Sometimes great artistic passions are ignited by seemingly innocent circumstances--coincidental encounters, a glimpse of beauty, an exquisite bit of timing. Melanie Fales, curator of education and acting interim executive director for Boise Art Museum (BAM), hopes to optimize the spontaneous nature of inspiration by bringing "hands-on" experiences to BAM visitors through free monthly art demonstrations to deepen appreciation of the museum's current exhibitions.
For eight years, Fales has coordinated these regular demonstrations by community artisans on the last Sunday of the month. Her vision is to provide educational opportunities that could turn into life-altering events for attendees of all ages and interests. In past art demonstrations, BAM has scheduled sculptors, painters in oil, watercolor and acrylic, stained-glass artists, glass-lamp artists and architects to come in and demonstrate their expertise for the museum-going public.
At the August 27 art demonstration, Cheri and Doug Lindley of Lindley Glass showed visitors the ins and outs of stained glass and architectural drawing--complementing BAM's current Frank Lloyd Wright exhibit--minus computer-aided means. Theirs is truly a hands-on venture.
Cheri Lindley tells BW that her passion for stained-glass design began almost accidentally and blossomed into what her daughter refers to as "a hobby gone haywire." Thirty-five years ago, during a demolition phase in downtown Boise, an old church that the Lindleys attended was slated for destruction. Before the wrecking ball could deal a mighty blow to the windows of the church, the windows "mysteriously" disappeared--then reappeared years later. Rescued by a concerned church member, the windows received far greater appreciation when they resurfaced than they enjoyed at the time of their scheduled demise.
Before the windows were rediscovered, Cheri was convinced that scrap glass from those windows could have been used as keepsakes if only someone knew how to do it. Apparently, her often-stated convictions impressed her husband and children sufficiently, because the next Mother's Day, they presented her with the gift of a box of scrap glass and a few tools--an invitation to "put up or shut up," Lindley laughs. Years later, glass still takes her wherever it wants her to go.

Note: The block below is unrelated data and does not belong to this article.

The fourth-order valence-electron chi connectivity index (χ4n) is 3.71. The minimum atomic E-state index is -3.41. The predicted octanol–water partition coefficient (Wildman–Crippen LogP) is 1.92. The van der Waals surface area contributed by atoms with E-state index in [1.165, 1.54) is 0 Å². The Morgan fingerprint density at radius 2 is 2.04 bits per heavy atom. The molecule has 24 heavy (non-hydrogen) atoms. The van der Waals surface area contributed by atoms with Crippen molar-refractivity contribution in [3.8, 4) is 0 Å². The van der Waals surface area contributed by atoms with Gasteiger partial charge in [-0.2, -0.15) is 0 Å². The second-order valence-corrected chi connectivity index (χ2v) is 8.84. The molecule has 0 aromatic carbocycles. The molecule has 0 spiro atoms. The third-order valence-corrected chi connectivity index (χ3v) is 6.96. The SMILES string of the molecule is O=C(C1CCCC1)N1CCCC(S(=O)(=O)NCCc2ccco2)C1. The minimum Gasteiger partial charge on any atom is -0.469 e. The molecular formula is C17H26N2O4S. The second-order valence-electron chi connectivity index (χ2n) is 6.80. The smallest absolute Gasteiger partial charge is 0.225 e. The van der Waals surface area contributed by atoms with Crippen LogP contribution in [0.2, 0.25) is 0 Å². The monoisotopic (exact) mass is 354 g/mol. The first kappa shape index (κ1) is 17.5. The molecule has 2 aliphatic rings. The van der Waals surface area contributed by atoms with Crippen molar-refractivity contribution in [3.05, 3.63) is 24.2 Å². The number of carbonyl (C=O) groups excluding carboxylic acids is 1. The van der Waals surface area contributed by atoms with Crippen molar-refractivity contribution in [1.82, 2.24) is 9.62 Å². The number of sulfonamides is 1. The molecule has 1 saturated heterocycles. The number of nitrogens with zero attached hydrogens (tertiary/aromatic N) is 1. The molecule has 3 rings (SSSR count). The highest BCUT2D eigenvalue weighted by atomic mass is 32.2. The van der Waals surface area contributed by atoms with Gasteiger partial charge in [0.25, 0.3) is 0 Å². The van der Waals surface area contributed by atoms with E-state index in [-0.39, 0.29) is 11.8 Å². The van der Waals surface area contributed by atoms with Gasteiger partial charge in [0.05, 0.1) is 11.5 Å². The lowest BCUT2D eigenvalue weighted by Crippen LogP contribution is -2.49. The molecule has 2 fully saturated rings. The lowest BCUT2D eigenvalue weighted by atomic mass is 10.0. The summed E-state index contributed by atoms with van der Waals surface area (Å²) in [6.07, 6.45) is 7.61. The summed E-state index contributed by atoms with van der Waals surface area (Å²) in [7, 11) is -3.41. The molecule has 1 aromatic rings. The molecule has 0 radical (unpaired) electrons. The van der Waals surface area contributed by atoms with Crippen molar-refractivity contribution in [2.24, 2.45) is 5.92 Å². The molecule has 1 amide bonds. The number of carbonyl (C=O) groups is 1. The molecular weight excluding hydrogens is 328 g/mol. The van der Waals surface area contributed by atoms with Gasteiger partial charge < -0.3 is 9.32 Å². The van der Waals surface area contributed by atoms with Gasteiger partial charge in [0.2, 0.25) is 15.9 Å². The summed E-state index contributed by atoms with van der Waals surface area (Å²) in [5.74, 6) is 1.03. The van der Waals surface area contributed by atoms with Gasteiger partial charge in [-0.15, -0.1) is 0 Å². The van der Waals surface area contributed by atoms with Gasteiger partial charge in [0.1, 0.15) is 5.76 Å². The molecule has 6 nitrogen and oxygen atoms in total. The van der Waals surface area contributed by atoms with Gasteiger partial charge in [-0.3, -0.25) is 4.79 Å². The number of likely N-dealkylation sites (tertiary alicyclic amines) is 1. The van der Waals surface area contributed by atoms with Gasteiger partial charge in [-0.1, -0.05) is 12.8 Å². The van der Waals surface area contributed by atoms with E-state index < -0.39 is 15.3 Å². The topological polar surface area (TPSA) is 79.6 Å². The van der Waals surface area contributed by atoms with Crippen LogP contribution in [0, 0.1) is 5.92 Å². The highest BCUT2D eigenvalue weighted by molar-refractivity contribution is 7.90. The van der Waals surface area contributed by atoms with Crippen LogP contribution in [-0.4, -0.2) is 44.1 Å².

Her husband Doug is a retired architect who now works with his wife in their glass studio. He claims that he has never worked so hard nor had as much fun as he has had for the last 10 years as one half of Lindley Glass. At BAM's August art demonstration, he sat at a table next to hers and used basic architectural design tools that would be similar to those used by architects in the early part of the 20th century. His feeling about computer-aided design is that it lacks the heart and creative flexibility of hand-drawn work. "Sterile" is a word both he and Cheri use to describe their take on computer-generated drawing.
Cheri's discovery of her passion was all-consuming. Her tools were limited and scarce and much of her design and fabrication area was improvised. Her work table was once a panel stretched between the washer and the sink in the laundry room of her basement; works-in-progress had to be cleared out periodically to accommodate the family's need for clean clothing. Doug created tools for her to use and others were fashioned from odds and ends of implements meant for other endeavors. There were no "kits" when Lindley sparked her creative fervor for stained glass--drive and persistence provided the impetus she needed to become an accomplished artist.
The piece Cheri worked on in the BAM foyer is reminiscent of Frank Lloyd Wright windows, several of which are showcased in the exhibit. She shows how the meticulously cut glass shapes are arranged and how the channels are cut and pressed into the design. Asked how much time her panel would take to complete without interruptions, she replies with a smile, "There are always interruptions! All my work has been done with interruptions."
These art demonstration afternoons are just one part of BAM's educational goals. There is also an excellent children's discovery section called the ARTexperience Gallery, an interactive space outfitted with colorful and imaginative devices geared to inspire young minds. (A display of toys given to Frank Lloyd Wright by his mother illustrates her ambitious plans for his future.) Fales hopes that by offering hands-on opportunities like these, BAM might guide children and adults toward finding a passion for art. The museum offers numerous educational programs for budding enthusiasts of all backgrounds and interests, including studio classes, talks and lectures, videos and demonstrations--all providing multiple entry points to learn more about the museum's exhibits.
BAM's next art demonstration is scheduled for Sept. 24. Milan Kovach, an architectural historian with Preservation Idaho, will give a demonstration using masonry blocks from 1-3 p.m. Visitors can observe and ask questions. BAM is located at 670 Julia Davis Dr. and more information is available at www.boiseartmuseum.org.